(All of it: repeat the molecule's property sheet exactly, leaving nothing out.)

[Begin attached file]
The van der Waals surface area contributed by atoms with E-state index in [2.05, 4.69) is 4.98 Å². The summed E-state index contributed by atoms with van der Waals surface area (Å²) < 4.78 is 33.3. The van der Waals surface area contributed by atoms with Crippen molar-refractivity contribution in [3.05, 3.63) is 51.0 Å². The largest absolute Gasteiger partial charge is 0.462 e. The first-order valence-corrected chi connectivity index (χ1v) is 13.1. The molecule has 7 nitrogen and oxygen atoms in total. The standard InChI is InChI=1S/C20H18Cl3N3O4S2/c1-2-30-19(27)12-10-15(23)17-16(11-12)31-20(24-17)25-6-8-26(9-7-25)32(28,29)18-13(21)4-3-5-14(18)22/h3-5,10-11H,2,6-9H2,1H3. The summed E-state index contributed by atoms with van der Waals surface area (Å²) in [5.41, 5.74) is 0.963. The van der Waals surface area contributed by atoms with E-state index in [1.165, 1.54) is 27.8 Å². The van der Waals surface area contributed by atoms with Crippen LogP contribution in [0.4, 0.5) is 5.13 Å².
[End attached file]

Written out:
The van der Waals surface area contributed by atoms with E-state index in [2.05, 4.69) is 4.98 Å². The summed E-state index contributed by atoms with van der Waals surface area (Å²) < 4.78 is 33.3. The van der Waals surface area contributed by atoms with Crippen molar-refractivity contribution in [3.05, 3.63) is 51.0 Å². The largest absolute Gasteiger partial charge is 0.462 e. The first-order valence-corrected chi connectivity index (χ1v) is 13.1. The molecule has 7 nitrogen and oxygen atoms in total. The standard InChI is InChI=1S/C20H18Cl3N3O4S2/c1-2-30-19(27)12-10-15(23)17-16(11-12)31-20(24-17)25-6-8-26(9-7-25)32(28,29)18-13(21)4-3-5-14(18)22/h3-5,10-11H,2,6-9H2,1H3. The summed E-state index contributed by atoms with van der Waals surface area (Å²) in [5.41, 5.74) is 0.963. The van der Waals surface area contributed by atoms with E-state index in [1.165, 1.54) is 27.8 Å². The van der Waals surface area contributed by atoms with Crippen LogP contribution in [0.4, 0.5) is 5.13 Å².